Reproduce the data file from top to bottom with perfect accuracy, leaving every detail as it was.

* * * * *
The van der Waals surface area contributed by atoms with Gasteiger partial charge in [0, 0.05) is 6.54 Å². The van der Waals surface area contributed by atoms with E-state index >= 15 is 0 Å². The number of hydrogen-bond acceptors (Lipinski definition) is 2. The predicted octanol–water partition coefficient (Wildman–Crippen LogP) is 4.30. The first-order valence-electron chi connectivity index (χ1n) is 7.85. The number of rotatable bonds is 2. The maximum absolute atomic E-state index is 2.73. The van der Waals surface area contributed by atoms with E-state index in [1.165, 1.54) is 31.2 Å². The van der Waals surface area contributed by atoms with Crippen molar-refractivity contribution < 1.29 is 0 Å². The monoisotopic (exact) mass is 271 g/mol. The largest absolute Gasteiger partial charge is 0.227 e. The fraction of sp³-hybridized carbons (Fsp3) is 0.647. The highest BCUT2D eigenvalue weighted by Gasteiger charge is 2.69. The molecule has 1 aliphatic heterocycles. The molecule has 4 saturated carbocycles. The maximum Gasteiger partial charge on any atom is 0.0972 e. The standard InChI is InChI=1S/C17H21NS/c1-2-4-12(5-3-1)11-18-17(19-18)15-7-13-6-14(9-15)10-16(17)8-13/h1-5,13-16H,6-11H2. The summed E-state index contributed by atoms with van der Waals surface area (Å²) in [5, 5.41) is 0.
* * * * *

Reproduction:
The van der Waals surface area contributed by atoms with Gasteiger partial charge in [0, 0.05) is 6.54 Å². The van der Waals surface area contributed by atoms with E-state index >= 15 is 0 Å². The number of hydrogen-bond acceptors (Lipinski definition) is 2. The predicted octanol–water partition coefficient (Wildman–Crippen LogP) is 4.30. The first-order valence-electron chi connectivity index (χ1n) is 7.85. The number of rotatable bonds is 2. The maximum absolute atomic E-state index is 2.73. The van der Waals surface area contributed by atoms with E-state index in [1.165, 1.54) is 31.2 Å². The van der Waals surface area contributed by atoms with Crippen molar-refractivity contribution < 1.29 is 0 Å². The monoisotopic (exact) mass is 271 g/mol. The largest absolute Gasteiger partial charge is 0.227 e. The fraction of sp³-hybridized carbons (Fsp3) is 0.647. The highest BCUT2D eigenvalue weighted by Gasteiger charge is 2.69. The molecule has 1 aliphatic heterocycles. The molecule has 4 saturated carbocycles. The maximum Gasteiger partial charge on any atom is 0.0972 e. The standard InChI is InChI=1S/C17H21NS/c1-2-4-12(5-3-1)11-18-17(19-18)15-7-13-6-14(9-15)10-16(17)8-13/h1-5,13-16H,6-11H2. The summed E-state index contributed by atoms with van der Waals surface area (Å²) in [5, 5.41) is 0.